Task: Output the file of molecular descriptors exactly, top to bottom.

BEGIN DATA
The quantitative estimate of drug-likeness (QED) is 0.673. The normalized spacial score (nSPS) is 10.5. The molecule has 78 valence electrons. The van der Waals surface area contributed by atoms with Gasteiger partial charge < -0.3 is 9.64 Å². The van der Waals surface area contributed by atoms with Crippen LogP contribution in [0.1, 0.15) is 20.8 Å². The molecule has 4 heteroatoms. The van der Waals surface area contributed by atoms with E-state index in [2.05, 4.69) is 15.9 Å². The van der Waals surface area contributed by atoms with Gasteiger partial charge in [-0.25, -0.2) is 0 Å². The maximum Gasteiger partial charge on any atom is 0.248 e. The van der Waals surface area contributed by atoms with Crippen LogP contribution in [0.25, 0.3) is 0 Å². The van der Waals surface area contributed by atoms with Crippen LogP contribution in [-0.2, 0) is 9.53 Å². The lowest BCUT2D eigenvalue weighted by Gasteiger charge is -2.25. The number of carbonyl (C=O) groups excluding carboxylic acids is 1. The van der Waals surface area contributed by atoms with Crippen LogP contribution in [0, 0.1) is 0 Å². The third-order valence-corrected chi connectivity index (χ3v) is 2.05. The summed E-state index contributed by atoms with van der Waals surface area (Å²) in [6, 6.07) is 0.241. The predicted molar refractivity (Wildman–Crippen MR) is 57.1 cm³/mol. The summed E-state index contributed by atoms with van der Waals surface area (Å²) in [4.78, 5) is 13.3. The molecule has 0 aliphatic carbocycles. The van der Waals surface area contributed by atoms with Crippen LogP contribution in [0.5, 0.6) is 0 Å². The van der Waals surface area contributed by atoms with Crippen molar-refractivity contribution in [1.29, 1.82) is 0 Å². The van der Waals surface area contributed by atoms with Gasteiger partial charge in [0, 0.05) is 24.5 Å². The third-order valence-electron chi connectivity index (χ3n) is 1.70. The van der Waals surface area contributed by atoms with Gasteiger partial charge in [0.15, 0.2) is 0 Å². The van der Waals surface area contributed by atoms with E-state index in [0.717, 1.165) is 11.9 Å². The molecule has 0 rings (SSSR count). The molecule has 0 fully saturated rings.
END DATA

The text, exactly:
The quantitative estimate of drug-likeness (QED) is 0.673. The normalized spacial score (nSPS) is 10.5. The molecule has 78 valence electrons. The van der Waals surface area contributed by atoms with Gasteiger partial charge < -0.3 is 9.64 Å². The van der Waals surface area contributed by atoms with Crippen LogP contribution in [0.1, 0.15) is 20.8 Å². The molecule has 4 heteroatoms. The van der Waals surface area contributed by atoms with E-state index in [2.05, 4.69) is 15.9 Å². The van der Waals surface area contributed by atoms with Gasteiger partial charge in [-0.25, -0.2) is 0 Å². The maximum Gasteiger partial charge on any atom is 0.248 e. The van der Waals surface area contributed by atoms with Crippen LogP contribution in [0.25, 0.3) is 0 Å². The van der Waals surface area contributed by atoms with Crippen LogP contribution in [-0.2, 0) is 9.53 Å². The lowest BCUT2D eigenvalue weighted by Gasteiger charge is -2.25. The number of carbonyl (C=O) groups excluding carboxylic acids is 1. The van der Waals surface area contributed by atoms with Crippen LogP contribution in [0, 0.1) is 0 Å². The third-order valence-corrected chi connectivity index (χ3v) is 2.05. The summed E-state index contributed by atoms with van der Waals surface area (Å²) in [6, 6.07) is 0.241. The predicted molar refractivity (Wildman–Crippen MR) is 57.1 cm³/mol. The summed E-state index contributed by atoms with van der Waals surface area (Å²) in [4.78, 5) is 13.3. The molecule has 0 aliphatic carbocycles. The van der Waals surface area contributed by atoms with Crippen LogP contribution in [0.5, 0.6) is 0 Å². The van der Waals surface area contributed by atoms with Crippen molar-refractivity contribution in [1.29, 1.82) is 0 Å². The van der Waals surface area contributed by atoms with Gasteiger partial charge in [0, 0.05) is 24.5 Å². The third-order valence-electron chi connectivity index (χ3n) is 1.70. The van der Waals surface area contributed by atoms with Gasteiger partial charge in [0.15, 0.2) is 0 Å². The van der Waals surface area contributed by atoms with E-state index in [0.717, 1.165) is 11.9 Å². The molecule has 0 rings (SSSR count). The molecule has 0 fully saturated rings.